The Hartford Courant‘s story on the speech used my class’s reaction as the frame. Buck did a nice job, though I would have liked to see more of the students, less of me. Romney did come off poorly in comparison to JFK–but since most people will only see, at most, Romney sound bites, I suspect our reaction was more negative than the consensus judgment that will emerge. What’s now happening is that The Speech has put religion on the table in a way that reminds me of 1987, when the revelation that Supreme Court nominee Douglas Ginsburg (remember him?) smoked a lot of dope put marijuana on the table, and every would-be president had to start answering the “have you ever smoked” question. Now Huckabee’s starting to get peppered with questions about what he believes re: creation, Jews going to heaven, etc. Blowback? Well, if Huck did not put the Mormon Problem on the table, he has, as Krauthammer notes today, not refrained from exploiting it. What K fails to mention–not a surprise–is that it is the GOP establishment that has been oh so happy to encourage evangelicals to make having a “Christian leader” a priority. Now there’s blowback for you.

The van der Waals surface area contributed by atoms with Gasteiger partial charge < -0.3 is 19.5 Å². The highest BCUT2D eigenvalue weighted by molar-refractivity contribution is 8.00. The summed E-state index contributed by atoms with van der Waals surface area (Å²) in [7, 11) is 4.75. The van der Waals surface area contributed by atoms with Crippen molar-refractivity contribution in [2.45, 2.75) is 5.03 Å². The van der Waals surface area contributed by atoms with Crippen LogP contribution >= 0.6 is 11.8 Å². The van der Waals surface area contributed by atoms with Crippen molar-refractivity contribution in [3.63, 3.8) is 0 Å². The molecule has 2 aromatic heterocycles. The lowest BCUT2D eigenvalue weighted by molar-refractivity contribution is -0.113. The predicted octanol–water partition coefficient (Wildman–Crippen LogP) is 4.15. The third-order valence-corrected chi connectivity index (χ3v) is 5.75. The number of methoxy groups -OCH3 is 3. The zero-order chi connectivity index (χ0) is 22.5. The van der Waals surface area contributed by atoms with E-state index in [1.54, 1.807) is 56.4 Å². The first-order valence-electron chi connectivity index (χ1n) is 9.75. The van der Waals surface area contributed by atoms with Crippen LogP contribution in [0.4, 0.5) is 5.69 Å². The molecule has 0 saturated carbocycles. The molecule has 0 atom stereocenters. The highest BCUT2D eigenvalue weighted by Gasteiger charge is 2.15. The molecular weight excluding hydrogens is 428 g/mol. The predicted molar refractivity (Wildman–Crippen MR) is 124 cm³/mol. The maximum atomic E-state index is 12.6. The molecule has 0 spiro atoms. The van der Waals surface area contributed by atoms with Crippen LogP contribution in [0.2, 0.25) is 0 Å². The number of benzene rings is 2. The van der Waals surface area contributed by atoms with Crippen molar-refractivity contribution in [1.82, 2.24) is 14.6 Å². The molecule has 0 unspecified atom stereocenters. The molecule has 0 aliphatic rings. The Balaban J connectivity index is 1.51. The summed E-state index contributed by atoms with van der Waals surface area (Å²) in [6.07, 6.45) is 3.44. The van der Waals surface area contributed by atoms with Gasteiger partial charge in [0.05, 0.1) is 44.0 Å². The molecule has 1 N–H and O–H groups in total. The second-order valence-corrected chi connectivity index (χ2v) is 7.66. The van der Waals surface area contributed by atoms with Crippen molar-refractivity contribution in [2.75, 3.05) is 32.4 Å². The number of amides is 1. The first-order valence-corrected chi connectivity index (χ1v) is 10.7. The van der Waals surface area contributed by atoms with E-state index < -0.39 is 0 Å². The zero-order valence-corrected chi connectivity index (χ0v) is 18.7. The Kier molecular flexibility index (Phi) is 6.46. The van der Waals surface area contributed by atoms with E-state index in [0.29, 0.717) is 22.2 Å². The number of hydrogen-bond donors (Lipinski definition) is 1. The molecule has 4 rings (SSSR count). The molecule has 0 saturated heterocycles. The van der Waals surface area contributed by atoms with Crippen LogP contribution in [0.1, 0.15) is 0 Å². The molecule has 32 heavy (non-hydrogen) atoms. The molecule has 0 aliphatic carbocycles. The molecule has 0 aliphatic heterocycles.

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About the author
Mark Silk is Professor of Religion in Public Life at Trinity College and director of the college's Leonard E. Greenberg Center for the Study of Religion in Public Life. He is a Contributing Editor of the Religion News Service